The King Kong Rhino located in the courtyard of the Musei Civica overlooking the Brenta River is a popular stop for tourists. While I was there, a tour bus group stopped off to get their photos with the fabulous rhino before loading back up and zipping off to their next stop. I inquired about the current exhibit at the museum, but decided to skip it, but you can learn more at: https://www.museibassano.it/en
It was just a 10-minute drive from Bassano del Grappa to Marostica for the Andrea Bocelli concert, and we arrived at dusk. Marostica is a small town that is famous for their live chess event they hold on their piazza in September. We were excited to finally get to see Bocelli two years after the Covid postponement. There was lots of convenient parking, and we were charmed by the fortress walls of the town silhouetted against the blue twilight sky. When we crossed through the gates and into the piazza area, colored accent lights lit up the walls.
Learn more about Marostica at: https://www.visitmarostica.eu/en/
We walked around the streets leading off from the piazza, and most of the businesses showcased chess boards amongst their merchandise in their artfully arranged windows. The cafes and restaurants were full of people having dinner and cocktails before the performance began.
Show time! What a fantastic setting for a concert, and Bocelli and his guests were amazing as always!
Here’s a short taste of the show…
After the show, we went back to the Storico bar to get another round of drinks while the crowd thinned out of the piazza. The young bartenders were having a great time, entertaining everyone as they busily made drinks. I’m sure they were happy to have a crowd back in town after two years of no events!
We made it back to our apartment in Bassano del Grappa, and had one last night cap on the piazza with a crowd of young people.
To my dismay, we awoke very late the next morning and had to rush around and pack up to check out. We had an appointment for a tour and wine tastings at the nearby Le Vie Angarano estate, located just a five-minute drive from the town center.
The directions on our gps had us turning in a street before the actual entrance, so if you go, you turn into the driveway with the long cream-colored building shown below left. We were feeling hungover and a bit frazzled from our rushed morning, but I was so glad we made it! Another couple arrived after us to take the same tour and after talking, we found they were from New York and had been to the Bocelli concert also – and were also hung over…
We were greeted by a friendly lady at their office, and began our tour of the estate. Five Bianchi Michiel sisters own the estate, which has been in their family since 1548. Villa Angarano was designed by architect Andrea Palladio and commissioned by his close friend Giacomo Angarano in 1548. From their history on their website, “In 1996 Villa Angarano was included in UNESCO’s World Heritage Sites’ list as part of “City of Vicenza and the Palladian Villas of the Veneto”.”
The sisters began their wine project “Le Vie Angarano” in 2020, along with their winemaker Marco Bernabei, with their majestic Palladian Villa Angarano as the centerpiece of the estate. Learn more about this amazing estate and it’s history at: https://www.levieangarano.com/en/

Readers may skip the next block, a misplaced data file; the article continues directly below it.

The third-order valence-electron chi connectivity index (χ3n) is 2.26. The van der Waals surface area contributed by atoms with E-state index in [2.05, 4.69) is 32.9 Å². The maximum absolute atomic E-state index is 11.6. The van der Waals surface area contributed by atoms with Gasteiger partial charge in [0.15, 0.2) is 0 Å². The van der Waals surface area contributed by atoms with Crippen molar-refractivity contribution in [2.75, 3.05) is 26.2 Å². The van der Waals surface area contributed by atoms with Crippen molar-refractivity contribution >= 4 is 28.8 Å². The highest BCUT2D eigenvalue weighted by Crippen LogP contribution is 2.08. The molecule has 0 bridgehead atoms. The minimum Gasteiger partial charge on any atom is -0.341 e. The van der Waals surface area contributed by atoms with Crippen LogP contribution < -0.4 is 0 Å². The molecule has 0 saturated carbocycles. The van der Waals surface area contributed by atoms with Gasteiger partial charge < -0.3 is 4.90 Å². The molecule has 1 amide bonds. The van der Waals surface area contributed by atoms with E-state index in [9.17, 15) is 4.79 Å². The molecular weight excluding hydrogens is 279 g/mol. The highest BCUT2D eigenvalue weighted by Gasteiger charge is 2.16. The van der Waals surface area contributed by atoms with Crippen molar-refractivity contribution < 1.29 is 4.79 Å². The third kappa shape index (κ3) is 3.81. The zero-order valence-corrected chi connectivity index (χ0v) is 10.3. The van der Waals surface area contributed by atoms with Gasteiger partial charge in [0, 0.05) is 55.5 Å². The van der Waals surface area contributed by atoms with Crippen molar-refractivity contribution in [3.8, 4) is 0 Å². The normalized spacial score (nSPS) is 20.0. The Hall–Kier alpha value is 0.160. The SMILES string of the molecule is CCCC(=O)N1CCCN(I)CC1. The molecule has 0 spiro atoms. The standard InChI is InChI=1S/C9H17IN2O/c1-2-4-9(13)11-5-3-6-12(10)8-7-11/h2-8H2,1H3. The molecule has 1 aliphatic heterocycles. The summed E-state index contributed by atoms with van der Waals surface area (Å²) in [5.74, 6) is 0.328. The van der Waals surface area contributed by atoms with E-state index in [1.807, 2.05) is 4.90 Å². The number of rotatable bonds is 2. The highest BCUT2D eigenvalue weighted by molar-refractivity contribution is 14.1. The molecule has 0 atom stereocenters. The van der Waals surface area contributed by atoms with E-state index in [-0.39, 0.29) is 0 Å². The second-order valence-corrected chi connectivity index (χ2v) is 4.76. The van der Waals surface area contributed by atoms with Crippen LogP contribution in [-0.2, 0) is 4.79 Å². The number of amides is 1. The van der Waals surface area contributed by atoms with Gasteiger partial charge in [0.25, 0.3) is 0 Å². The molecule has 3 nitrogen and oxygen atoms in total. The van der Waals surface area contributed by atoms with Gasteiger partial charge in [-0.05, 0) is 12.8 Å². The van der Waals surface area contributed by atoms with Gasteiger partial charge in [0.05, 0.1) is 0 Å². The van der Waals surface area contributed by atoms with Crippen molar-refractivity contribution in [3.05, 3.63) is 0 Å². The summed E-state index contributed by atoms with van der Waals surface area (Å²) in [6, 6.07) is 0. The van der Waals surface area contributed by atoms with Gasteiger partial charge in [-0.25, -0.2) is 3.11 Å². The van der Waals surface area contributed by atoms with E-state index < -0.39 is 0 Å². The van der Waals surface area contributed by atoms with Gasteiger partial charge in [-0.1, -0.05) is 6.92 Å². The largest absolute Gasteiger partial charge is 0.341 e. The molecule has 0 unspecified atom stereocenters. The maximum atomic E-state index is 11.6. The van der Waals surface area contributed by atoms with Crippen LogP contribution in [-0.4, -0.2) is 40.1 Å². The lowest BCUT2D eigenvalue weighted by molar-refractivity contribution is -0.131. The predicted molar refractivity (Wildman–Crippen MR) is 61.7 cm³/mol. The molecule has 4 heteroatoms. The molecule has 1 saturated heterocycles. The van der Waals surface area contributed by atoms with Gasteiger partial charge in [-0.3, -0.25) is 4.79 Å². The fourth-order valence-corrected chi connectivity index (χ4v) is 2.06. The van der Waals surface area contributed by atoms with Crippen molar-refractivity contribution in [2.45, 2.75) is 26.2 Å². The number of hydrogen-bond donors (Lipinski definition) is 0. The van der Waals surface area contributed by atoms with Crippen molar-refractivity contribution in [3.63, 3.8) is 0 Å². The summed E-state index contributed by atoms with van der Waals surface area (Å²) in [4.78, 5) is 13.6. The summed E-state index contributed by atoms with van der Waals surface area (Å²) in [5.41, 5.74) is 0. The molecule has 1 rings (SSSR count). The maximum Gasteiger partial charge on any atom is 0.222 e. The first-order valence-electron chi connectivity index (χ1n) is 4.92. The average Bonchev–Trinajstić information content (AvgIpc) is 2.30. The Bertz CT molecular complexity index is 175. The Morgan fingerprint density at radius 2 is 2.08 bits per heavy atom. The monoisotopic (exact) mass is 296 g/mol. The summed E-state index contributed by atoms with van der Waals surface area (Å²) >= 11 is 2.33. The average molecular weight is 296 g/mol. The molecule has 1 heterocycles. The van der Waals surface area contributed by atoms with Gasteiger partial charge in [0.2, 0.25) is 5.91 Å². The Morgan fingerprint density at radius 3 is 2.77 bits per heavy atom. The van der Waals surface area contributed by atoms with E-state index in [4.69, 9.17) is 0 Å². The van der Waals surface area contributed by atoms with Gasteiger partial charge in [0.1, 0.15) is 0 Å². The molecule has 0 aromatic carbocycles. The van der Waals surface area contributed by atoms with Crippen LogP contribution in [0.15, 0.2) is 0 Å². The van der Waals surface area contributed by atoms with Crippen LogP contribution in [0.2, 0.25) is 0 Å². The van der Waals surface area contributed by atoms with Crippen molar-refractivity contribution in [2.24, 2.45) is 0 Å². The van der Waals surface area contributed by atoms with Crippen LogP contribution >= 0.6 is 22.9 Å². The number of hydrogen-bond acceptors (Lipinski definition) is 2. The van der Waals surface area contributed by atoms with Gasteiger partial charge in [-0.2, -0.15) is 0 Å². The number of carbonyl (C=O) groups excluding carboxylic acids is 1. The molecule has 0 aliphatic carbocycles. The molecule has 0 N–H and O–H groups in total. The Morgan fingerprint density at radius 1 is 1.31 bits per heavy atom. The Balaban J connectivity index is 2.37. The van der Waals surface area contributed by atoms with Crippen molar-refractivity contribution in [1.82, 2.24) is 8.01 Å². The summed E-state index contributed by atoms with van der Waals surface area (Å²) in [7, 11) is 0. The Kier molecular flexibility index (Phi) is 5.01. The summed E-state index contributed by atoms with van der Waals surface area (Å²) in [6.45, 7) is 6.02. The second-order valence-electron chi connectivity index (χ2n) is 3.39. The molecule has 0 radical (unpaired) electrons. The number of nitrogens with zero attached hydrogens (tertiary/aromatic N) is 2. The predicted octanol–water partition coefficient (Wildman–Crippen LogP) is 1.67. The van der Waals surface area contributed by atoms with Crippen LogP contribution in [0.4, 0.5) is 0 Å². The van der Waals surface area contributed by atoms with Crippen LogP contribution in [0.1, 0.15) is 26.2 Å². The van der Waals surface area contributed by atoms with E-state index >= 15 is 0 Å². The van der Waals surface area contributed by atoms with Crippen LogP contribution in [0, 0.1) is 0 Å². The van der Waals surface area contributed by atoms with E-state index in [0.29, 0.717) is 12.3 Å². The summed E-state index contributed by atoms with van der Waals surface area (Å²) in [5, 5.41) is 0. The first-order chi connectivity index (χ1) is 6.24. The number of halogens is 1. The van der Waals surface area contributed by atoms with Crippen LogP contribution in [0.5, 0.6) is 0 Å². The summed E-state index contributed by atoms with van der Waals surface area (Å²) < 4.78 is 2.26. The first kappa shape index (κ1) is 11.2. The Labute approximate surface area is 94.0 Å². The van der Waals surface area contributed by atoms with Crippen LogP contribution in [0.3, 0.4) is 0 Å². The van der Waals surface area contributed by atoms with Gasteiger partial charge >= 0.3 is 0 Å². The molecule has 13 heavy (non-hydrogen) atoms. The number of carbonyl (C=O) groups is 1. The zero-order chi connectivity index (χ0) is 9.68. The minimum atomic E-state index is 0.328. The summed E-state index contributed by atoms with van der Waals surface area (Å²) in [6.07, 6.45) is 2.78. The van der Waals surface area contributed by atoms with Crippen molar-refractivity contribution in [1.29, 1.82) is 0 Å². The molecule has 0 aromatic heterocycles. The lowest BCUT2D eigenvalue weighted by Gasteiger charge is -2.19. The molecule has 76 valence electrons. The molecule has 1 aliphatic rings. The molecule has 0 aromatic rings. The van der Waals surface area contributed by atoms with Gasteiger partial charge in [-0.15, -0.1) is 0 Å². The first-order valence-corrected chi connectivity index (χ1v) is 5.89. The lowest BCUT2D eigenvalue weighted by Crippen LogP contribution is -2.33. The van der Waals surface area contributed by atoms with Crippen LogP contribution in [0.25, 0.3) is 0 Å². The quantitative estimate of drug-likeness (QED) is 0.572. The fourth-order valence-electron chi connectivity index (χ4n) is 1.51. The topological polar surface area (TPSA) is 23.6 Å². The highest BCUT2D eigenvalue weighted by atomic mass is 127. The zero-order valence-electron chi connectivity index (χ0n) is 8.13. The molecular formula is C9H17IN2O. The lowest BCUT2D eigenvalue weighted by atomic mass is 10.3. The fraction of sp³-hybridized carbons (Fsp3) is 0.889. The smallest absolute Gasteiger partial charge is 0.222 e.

Our tour started in the courtyard of The Granary, where various wine tanks are displayed that have been used through the years. I loved the sunny columned porches (barchesse) along the inner section with dining and resting areas.
Behind the villa is a lovely lawn with unusual “beehive” pine trees and a variety of unusual species. A pool accented by a bank of pink roses is probably a favorite spot in the summertime to relax and sip some of their divine wine! The back of the villa is just as impressive as the front!
This was a working farm for centuries, and I loved the charming chicken house and garden outbuildings. Their orangery and cold frames have inspired me to work on some at home, so I can lengthen our growing season. They have a nice garden and little orchard on the edge of the yard that was still bearing fruit.
Nice spot for a photo…
Being a former horse person, I was charmed by the stable. Today they use it as a dining hall for events, with the stalls creating fun dining booths.
What a lovely villa!
Done with our tour, we returned to the office to pay for our tour and wine tasting, which was up next.
We were introduced and followed the second sister, Giovanna, who is the driving force behind the rejuvenation of the estate and wine making, to the Barrel Room. We had been enjoying chatting with the other American couple, and had recovered from our earlier malaise. Time to drink again!
Giovanni speaks good English and we enjoyed asking her lots of questions about the wines, vineyard growing and things about the estate. She is passionate about the quality of their certified organic wines, and happy to talk about the process. We really liked several of the wines, and ended up buying quite a few bottles to drink along the way. We took the delicious dessert wine home with us to share with friends. I think the other couple also bought a case or two.